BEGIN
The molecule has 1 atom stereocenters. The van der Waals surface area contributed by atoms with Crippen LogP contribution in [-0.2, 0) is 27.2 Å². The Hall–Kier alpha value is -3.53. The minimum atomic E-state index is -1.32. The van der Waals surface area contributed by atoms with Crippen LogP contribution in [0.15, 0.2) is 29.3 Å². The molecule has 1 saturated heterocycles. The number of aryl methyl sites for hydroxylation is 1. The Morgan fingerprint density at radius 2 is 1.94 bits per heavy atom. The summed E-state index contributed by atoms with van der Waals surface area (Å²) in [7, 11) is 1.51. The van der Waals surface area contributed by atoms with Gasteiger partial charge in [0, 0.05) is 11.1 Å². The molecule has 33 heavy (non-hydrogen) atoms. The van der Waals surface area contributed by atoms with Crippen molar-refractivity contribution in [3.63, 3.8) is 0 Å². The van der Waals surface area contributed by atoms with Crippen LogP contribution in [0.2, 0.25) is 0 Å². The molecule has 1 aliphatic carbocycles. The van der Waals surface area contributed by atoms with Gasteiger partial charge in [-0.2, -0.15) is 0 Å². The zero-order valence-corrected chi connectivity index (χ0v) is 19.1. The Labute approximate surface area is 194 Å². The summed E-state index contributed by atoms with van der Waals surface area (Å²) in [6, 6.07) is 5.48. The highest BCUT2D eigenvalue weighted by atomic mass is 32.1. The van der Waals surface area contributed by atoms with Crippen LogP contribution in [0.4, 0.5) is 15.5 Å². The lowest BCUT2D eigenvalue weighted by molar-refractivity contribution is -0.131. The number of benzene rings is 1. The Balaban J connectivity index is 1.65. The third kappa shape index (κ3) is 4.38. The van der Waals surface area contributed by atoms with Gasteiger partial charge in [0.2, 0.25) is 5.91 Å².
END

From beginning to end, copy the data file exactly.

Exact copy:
The molecule has 1 atom stereocenters. The van der Waals surface area contributed by atoms with Crippen LogP contribution in [-0.2, 0) is 27.2 Å². The Hall–Kier alpha value is -3.53. The minimum atomic E-state index is -1.32. The van der Waals surface area contributed by atoms with Crippen LogP contribution in [0.15, 0.2) is 29.3 Å². The molecule has 1 saturated heterocycles. The number of aryl methyl sites for hydroxylation is 1. The Morgan fingerprint density at radius 2 is 1.94 bits per heavy atom. The summed E-state index contributed by atoms with van der Waals surface area (Å²) in [7, 11) is 1.51. The van der Waals surface area contributed by atoms with Gasteiger partial charge in [0, 0.05) is 11.1 Å². The molecule has 33 heavy (non-hydrogen) atoms. The van der Waals surface area contributed by atoms with Crippen molar-refractivity contribution in [3.63, 3.8) is 0 Å². The van der Waals surface area contributed by atoms with Crippen LogP contribution in [0.2, 0.25) is 0 Å². The molecule has 1 aliphatic carbocycles. The van der Waals surface area contributed by atoms with Gasteiger partial charge in [-0.2, -0.15) is 0 Å². The zero-order valence-corrected chi connectivity index (χ0v) is 19.1. The Labute approximate surface area is 194 Å². The summed E-state index contributed by atoms with van der Waals surface area (Å²) in [6, 6.07) is 5.48. The highest BCUT2D eigenvalue weighted by atomic mass is 32.1. The van der Waals surface area contributed by atoms with Crippen LogP contribution in [0.4, 0.5) is 15.5 Å². The lowest BCUT2D eigenvalue weighted by molar-refractivity contribution is -0.131. The number of benzene rings is 1. The Balaban J connectivity index is 1.65. The third kappa shape index (κ3) is 4.38. The van der Waals surface area contributed by atoms with Gasteiger partial charge in [0.2, 0.25) is 5.91 Å².